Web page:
A recent study by Schwartz et al[70] evaluated the histologic effects of adding sildenafil citrate during the postoperative course in prostatectomy patients. Sildenafil was given to 40 potent volunteers who were given either 50 mg or 100 mg of sildenafil citrate every other night for 6 months beginning the day of Foley catheter removal after radical retropubic prostatectomy. A statistically significant increase in mean smoothmuscle content was seen in the high-dose group (56.85%) compared with the low-dose group (42.82%) (P < .05). The authors concluded that at higher doses following retropubic prostatectomy, sildenafil may increase smooth-muscle content. The effect on the return of potency is not known, but maintaining the pro-erectile ultrastructure is an integral part to rehabilitating erectile function following retropubic prostatectomy.[70] Therefore, it is appropriate to consider use of any of these oral agents to preserve the pro-erectile cyto-ultrastructure before and after surgery for bladder and prostate cancer.[71]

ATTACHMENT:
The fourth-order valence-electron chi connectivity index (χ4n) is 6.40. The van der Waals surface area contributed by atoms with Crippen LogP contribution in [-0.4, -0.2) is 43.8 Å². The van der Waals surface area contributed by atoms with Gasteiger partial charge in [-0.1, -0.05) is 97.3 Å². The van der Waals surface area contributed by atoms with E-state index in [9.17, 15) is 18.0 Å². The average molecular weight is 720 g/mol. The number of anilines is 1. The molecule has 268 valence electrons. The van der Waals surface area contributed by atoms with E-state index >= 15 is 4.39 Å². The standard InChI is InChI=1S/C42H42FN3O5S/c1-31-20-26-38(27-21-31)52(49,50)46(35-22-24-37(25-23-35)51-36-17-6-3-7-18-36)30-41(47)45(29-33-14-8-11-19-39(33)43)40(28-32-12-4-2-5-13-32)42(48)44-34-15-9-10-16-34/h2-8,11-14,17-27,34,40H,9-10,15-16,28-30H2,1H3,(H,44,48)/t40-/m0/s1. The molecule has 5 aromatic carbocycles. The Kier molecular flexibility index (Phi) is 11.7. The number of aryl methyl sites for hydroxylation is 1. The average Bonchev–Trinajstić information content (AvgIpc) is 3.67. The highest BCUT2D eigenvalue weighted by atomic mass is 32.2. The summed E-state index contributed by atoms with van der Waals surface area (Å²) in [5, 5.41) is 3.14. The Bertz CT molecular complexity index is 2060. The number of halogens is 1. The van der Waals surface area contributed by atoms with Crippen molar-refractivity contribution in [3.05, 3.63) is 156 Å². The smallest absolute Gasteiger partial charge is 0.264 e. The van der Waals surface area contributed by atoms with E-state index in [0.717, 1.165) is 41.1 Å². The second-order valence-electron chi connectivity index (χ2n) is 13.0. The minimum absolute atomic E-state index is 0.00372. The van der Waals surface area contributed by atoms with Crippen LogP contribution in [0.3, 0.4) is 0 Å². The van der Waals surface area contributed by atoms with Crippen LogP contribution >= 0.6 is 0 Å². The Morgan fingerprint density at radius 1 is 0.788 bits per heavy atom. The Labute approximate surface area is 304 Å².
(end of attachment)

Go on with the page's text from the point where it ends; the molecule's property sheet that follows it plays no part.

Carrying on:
Intraurethral therapy with alprostadil, the synthetic formulation of prostaglandin PGE1), involves inserting a vasodilatory agent into the urethra. The drug diffuses from urethra to the corpus spongiosum and then to the corpus cavernosum through venous channels. To assess the role of postoperative alprostadil in patients following prostatectomy, a study from the Walter Reed Medical Center[72] evaluated prostatectomy patients who received doses of transurethral alprostadil in the clinic. Patients for whom a suitable dose was determined received treatment at home with active drug or placebo for 3 months. Of the 384 patients in whom radical prostatectomy was identified as a cause of erectile dysfunction, 70.3% had an erection believed sufficient for intercourse in the clinic, and 57.1% on active medication had sexual intercourse at least once at home. The overall success rate (ie, the likelihood of active treatment to lead to intercourse at home) was 40.1%. A more recent study[73] reported consistent efficacy of medicated urethral system for erection in the postprostatectomy patients regardless of the nervesparing status.